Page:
By Lori Fredrich Senior Writer & Dining Editor Published Feb 02, 2016 at 11:04 AM

There are a multitude of reasons to visit Lazy Susan, a Bay View spot offering up eclectic dishes that run the gamut from thoughtfully executed vegetarian fare to creative wild game and internationally inspired fare like vindaloo, gnudi and pad Thai.

But a new Thursday night offering, "Korean Fried Chicken," featuring whole or half chickens along with inspired side dishes, might just be one of the best reasons to pay a visit to the restaurant at 2378 S. Howell Ave. And here are some of the reasons why.

1. Holy cow, that chicken is good.

In my world, great fried chicken has a moist, tender interior and an impeccably crunchy exterior. It’s also infused with a healthy amount of flavor. Lazy Susan's KFC meets all criteria. The Korean spice brined chicken is flavorful and pleasantly salty with a rice-flour based coating that stays crunchy to the very last wing.

2. The green beans will blow your mind. And numb your tongue.

If you’re not familiar with the flavor profile of Szechuan pepper – which has a peppery, floral, sometimes lemony flavor – you’ll get familiar exceedingly fast when you try out Dixon’s Szechuan pepper green beans. The Chinese spice, also known as Chinese coriander, not only has a unique flavor, it's also a sensory experience. The peppercorns (which are not actually peppercorns at all, but the husks from a prickly ash shrub) offer up a unique tingling and numbing effect to both your lips and tongue when eaten.

3. Spam, spam, spam.

As if the rich creamy deliciousness of mac & cheese wasn’t already enough, Lazy Susan’s features appreciable chunks of house-made "spam." Sure, it’s a lot more work to make spam than to simply purchase it in a can, but Chef Dixon is cool that way. And her version of the spiced ham product is pretty darned delicious.

4. The kimchi is amazing.

Tangy and spicy and crisp ... the kimchi served up on KFC night is all of these things. It’s fermented flavor is the perfect foil for the richness of the chicken. And it’s delicious eaten with (or without) the accompanying sticky rice or alongside those mouth-numbing green beans. Of course, you’ll also want to try both of the dipping sauces as well – one is a variation on hot honey mustard, and the other is a bit like sweet and spicy gochujang. Both are delicious drizzled over every last crispy chicken bite.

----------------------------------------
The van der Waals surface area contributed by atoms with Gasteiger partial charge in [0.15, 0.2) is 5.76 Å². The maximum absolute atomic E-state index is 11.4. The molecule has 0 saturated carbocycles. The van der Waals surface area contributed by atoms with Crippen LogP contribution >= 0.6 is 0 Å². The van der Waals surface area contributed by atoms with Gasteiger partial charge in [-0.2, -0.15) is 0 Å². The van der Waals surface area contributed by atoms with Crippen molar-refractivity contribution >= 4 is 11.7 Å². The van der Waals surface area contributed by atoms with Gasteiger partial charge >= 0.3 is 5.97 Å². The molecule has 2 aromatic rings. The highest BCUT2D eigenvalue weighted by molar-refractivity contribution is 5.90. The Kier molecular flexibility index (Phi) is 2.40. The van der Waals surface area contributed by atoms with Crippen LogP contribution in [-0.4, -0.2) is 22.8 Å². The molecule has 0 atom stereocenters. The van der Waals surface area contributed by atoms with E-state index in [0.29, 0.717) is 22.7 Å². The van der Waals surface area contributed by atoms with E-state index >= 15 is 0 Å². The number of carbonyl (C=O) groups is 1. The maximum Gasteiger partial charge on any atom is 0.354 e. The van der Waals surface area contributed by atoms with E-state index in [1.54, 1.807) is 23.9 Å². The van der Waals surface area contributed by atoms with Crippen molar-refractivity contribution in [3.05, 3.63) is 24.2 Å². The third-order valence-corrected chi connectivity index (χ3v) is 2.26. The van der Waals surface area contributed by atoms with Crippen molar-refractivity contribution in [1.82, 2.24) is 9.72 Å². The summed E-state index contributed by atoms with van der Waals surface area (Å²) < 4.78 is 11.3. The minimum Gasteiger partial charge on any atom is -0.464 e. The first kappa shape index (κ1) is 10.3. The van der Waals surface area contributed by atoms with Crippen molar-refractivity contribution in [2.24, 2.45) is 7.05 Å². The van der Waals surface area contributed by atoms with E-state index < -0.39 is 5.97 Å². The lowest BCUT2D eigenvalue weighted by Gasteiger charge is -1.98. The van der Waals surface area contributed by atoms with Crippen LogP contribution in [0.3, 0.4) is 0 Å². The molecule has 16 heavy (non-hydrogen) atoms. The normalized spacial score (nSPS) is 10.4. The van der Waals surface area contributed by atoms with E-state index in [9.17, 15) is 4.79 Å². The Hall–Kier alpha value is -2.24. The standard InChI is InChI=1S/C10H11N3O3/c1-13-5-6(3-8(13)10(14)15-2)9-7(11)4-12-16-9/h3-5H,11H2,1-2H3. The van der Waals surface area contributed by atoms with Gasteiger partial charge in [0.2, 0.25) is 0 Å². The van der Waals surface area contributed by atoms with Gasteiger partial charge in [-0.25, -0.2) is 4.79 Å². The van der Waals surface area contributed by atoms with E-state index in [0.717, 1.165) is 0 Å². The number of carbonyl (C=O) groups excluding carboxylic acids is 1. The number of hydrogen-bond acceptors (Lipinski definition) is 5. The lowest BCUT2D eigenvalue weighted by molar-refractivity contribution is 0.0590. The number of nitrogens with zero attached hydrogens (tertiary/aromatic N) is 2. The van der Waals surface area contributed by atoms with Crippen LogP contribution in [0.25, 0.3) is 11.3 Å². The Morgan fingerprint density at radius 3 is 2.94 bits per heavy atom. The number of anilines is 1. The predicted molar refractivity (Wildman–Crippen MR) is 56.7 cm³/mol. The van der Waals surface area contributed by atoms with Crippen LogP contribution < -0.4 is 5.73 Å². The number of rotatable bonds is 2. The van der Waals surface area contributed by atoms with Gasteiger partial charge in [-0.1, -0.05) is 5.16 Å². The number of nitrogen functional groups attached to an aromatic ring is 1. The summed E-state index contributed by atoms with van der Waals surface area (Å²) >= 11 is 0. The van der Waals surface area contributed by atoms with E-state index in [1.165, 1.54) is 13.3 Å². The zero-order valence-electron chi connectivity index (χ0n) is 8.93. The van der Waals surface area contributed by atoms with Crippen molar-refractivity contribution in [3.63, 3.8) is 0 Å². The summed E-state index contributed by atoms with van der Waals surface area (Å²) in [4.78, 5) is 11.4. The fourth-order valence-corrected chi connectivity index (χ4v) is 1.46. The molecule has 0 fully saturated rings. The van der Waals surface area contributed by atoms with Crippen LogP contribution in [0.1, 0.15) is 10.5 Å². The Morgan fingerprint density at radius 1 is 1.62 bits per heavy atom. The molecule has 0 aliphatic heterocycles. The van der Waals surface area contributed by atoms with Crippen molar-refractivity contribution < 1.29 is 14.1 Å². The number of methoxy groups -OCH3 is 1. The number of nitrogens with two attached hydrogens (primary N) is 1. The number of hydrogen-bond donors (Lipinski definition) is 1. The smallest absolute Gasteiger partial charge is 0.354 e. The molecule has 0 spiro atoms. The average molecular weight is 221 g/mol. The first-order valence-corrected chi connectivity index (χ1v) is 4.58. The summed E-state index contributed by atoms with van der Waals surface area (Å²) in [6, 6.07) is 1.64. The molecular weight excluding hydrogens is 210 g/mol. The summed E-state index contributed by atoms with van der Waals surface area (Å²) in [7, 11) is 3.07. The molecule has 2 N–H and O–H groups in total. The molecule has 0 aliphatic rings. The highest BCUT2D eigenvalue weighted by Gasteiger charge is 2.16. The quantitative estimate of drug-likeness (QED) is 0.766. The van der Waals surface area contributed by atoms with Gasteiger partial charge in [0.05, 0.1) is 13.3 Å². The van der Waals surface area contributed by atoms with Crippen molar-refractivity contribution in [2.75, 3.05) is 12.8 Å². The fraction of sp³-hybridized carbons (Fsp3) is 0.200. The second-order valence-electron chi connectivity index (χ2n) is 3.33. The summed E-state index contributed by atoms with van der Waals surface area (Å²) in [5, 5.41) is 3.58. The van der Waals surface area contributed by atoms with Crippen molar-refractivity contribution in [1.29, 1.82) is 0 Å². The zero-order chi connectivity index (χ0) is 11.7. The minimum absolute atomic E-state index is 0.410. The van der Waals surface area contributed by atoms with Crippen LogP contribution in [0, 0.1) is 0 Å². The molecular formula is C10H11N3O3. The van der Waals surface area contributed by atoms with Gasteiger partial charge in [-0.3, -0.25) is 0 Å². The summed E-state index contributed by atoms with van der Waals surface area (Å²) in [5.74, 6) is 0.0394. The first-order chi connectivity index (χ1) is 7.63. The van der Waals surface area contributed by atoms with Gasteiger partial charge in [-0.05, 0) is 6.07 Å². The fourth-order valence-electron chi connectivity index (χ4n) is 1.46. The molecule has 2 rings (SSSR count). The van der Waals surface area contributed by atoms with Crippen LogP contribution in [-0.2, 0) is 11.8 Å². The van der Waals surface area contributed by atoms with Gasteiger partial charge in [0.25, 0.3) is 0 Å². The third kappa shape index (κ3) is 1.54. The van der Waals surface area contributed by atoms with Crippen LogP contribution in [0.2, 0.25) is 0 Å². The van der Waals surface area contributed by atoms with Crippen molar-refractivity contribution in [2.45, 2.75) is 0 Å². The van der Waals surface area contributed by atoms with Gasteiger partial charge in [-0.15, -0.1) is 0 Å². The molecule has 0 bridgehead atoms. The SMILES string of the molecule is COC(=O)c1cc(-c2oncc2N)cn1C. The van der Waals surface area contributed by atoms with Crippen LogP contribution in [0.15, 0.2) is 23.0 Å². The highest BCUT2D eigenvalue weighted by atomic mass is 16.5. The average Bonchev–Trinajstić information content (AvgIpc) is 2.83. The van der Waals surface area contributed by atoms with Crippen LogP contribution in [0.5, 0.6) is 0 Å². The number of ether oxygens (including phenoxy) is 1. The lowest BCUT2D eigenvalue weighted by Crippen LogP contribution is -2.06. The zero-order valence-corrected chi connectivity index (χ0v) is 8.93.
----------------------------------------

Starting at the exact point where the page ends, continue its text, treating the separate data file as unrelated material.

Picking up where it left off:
5. There are sake specials too.

Nothing goes better with Korean fried chicken than a bit of bubbly – unless, of course, it's sake. And every Thursday at Lazy Susan, you can try a different type of sake for just $25 a bottle. Choose from Dewatsuru Sakura Emaki, a medium to full bodied rose sake made from heirloom purple rice; Manabito Kimoto Junmai, a full bodied traditional sake; and LaChamte Sweet Sake, a sparkling sake that cuts through the richness of fried chicken like a breeze.

6. The whole shebang is gluten free.

Maybe you care. Or maybe you don’t. But, you’d probably never guess that the entire Korean fried chicken feast was gluten free unless someone tipped you off – which I’m doing right now. There’s no wheat to be found in any part of the chicken or its corresponding sides (even the mac & cheese is free of gluten). And that’s a happy thing for anyone who’s been missing their fried chicken fix after giving up gluten.

Get yours

Korean Fried Chicken (KFC) Night takes place every Thursday at Lazy Susan. Diners can choose from a half or whole fried chicken ($30 or $60). Price includes all sides, including macaroni and cheese, green beans, sticky rice, kimchee and dipping sauces. Chicken is first-come, first serve. Call 414-988-7086 to make a reservation, ensuring you won't miss out. Chicken dinners are available for both dine-in and carry-out.

Lori Fredrich Senior Writer & Dining Editor

Lori is an avid cook whose accrual of condiments and spices is rivaled only by her cookbook collection. Her passion for the culinary industry was birthed while balancing A&W root beer mugs as a teenage carhop, fed by insatiable curiosity and fueled by the people whose stories entwine with each and every dish. She’s had the privilege of chronicling these tales via numerous media, including OnMilwaukee and in her book “Milwaukee Food.” Her work has garnered journalism awards from entities including the Milwaukee Press Club. 

When she’s not eating, photographing food, writing or recording the FoodCrush podcast, you’ll find Lori seeking out adventures with her husband Paul, traveling, cooking, reading, learning, snuggling with her cats and looking for ways to make a difference.